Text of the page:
The National Sheep Association (NSA) has responded to the Defra decision on EID, saying it is disappointed that Defra has forged ahead with its decision to implement full EID in England, even in lambs going directly to slaughter that pose no traceability or disease risk.
Chief executive Phil Stocker said “Given the wording of the consultation and comments made by Owen Paterson and Defra officeholders during the consultation period, it appears that Defra had already made its mind up and was wasting our time and resources by asking us to present our views.
“It was clearly a ‘done deal’ and a decision that was made without any risk assessment of what the industry can afford and implement.
“NSA felt very strongly that even if Defra wanted to remove the option of the non-EID slaughter tag there was no justification for applying this right across the board and including lambs when their first and only move is straight to an abattoir, with no other collections, mixing or unloading in between.
“The disease risk is so low for these moves that EID tagging cannot be justified and is adding bureaucracy and costs with zero benefit.”
These benefits included speeding up work on the recommendations made in the Macdonald report to reduce red tape, but over the slightly longer term. NSA also prioritised:
Reopening of Brussels talks on cross-compliance tolerance.
Doing away with the six-day standstill (as done in Northern Ireland earlier this year).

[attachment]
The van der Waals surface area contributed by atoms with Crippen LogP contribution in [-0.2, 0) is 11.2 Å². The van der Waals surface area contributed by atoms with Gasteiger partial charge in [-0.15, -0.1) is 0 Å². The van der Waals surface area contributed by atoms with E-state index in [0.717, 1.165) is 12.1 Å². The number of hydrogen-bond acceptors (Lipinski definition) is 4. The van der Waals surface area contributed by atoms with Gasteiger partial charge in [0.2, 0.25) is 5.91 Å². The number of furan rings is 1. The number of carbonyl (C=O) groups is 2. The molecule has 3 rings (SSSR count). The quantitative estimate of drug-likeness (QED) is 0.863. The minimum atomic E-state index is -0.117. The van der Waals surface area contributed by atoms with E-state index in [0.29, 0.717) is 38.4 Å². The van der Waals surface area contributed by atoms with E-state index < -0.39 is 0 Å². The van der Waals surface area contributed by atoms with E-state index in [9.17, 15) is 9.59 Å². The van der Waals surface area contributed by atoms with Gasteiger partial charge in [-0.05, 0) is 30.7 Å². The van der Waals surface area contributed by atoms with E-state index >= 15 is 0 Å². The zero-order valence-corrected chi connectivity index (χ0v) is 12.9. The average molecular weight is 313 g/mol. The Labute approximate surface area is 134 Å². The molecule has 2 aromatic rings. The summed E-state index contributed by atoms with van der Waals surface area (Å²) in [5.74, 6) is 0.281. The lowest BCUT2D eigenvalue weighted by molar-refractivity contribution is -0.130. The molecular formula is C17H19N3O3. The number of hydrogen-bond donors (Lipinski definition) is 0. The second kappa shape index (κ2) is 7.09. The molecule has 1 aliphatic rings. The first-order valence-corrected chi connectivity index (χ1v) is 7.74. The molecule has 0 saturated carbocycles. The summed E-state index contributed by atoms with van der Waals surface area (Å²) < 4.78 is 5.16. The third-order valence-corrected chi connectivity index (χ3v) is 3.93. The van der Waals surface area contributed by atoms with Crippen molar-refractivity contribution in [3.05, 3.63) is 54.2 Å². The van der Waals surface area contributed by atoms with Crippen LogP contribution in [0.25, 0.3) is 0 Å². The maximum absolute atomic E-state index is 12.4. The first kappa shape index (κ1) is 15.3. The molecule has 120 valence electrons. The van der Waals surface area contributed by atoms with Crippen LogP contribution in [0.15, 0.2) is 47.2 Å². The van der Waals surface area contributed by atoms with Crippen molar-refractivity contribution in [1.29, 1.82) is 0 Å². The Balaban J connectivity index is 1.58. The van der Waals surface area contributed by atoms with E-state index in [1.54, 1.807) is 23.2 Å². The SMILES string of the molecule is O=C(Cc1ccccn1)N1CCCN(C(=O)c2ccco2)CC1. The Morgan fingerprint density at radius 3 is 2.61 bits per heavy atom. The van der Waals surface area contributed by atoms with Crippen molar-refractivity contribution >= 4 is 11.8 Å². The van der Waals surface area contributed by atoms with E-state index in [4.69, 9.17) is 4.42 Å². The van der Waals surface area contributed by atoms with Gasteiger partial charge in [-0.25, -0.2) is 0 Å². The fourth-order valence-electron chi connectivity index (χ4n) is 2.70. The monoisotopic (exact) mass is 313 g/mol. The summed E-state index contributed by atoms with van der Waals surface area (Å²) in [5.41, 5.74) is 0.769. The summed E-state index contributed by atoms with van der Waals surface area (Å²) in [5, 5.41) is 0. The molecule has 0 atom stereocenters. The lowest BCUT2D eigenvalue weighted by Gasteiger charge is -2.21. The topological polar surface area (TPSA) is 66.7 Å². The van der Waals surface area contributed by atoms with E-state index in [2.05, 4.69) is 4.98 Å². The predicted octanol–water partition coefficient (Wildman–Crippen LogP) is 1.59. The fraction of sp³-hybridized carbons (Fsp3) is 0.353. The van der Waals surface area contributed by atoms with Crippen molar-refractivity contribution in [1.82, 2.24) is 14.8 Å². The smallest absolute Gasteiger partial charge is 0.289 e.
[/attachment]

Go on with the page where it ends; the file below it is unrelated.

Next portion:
Introducing an equivalent level of mandatory recording and reporting further up the supply chain, so the investment made by farmers is offset by the receipt of useful carcase information.
Mr Stocker added: “If Defra is determined to force through a decision that the industry clearly voiced its opposition to, we must see an urgent increase in activity around the task force recommendations and the fight for tolerance.
“NSA is also incredibly frustrated by the lack of connected activity between England and Wales and would like to see the Welsh Government make some much-needed decisions on whether they are going to implement the same changes as England.
“We are in a ridiculous situation where there will be significant changes in England in 2014 with the introduction of the electronic database, more upheaval in 2015 with the removal of visual tags, and presumably more changes again further down the line when Wales catches up.
“This is not only an issue for cross border trade but also makes life difficult in terms of farmers in neighbouring areas having to understand different sets of rules.”